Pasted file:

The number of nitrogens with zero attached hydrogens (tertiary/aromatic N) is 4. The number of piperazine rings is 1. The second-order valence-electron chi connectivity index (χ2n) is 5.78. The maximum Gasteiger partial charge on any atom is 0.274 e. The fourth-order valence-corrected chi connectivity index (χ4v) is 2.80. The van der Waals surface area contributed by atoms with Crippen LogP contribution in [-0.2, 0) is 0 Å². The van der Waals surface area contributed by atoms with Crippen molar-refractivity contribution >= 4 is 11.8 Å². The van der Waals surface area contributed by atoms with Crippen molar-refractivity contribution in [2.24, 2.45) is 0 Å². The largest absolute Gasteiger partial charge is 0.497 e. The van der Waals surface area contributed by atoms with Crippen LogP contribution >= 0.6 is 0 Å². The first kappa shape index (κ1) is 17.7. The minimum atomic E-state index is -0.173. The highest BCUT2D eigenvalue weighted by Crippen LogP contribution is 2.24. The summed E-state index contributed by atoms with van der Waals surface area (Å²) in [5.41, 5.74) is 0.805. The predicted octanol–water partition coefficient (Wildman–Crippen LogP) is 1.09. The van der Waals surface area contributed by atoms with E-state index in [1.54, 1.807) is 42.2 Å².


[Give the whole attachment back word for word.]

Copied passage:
The number of nitrogens with zero attached hydrogens (tertiary/aromatic N) is 4. The number of piperazine rings is 1. The second-order valence-electron chi connectivity index (χ2n) is 5.78. The maximum Gasteiger partial charge on any atom is 0.274 e. The fourth-order valence-corrected chi connectivity index (χ4v) is 2.80. The van der Waals surface area contributed by atoms with Crippen LogP contribution in [-0.2, 0) is 0 Å². The van der Waals surface area contributed by atoms with Crippen molar-refractivity contribution >= 4 is 11.8 Å². The van der Waals surface area contributed by atoms with Crippen molar-refractivity contribution in [2.24, 2.45) is 0 Å². The largest absolute Gasteiger partial charge is 0.497 e. The van der Waals surface area contributed by atoms with Crippen LogP contribution >= 0.6 is 0 Å². The first kappa shape index (κ1) is 17.7. The minimum atomic E-state index is -0.173. The highest BCUT2D eigenvalue weighted by Crippen LogP contribution is 2.24. The summed E-state index contributed by atoms with van der Waals surface area (Å²) in [5.41, 5.74) is 0.805. The predicted octanol–water partition coefficient (Wildman–Crippen LogP) is 1.09. The van der Waals surface area contributed by atoms with E-state index in [1.54, 1.807) is 42.2 Å².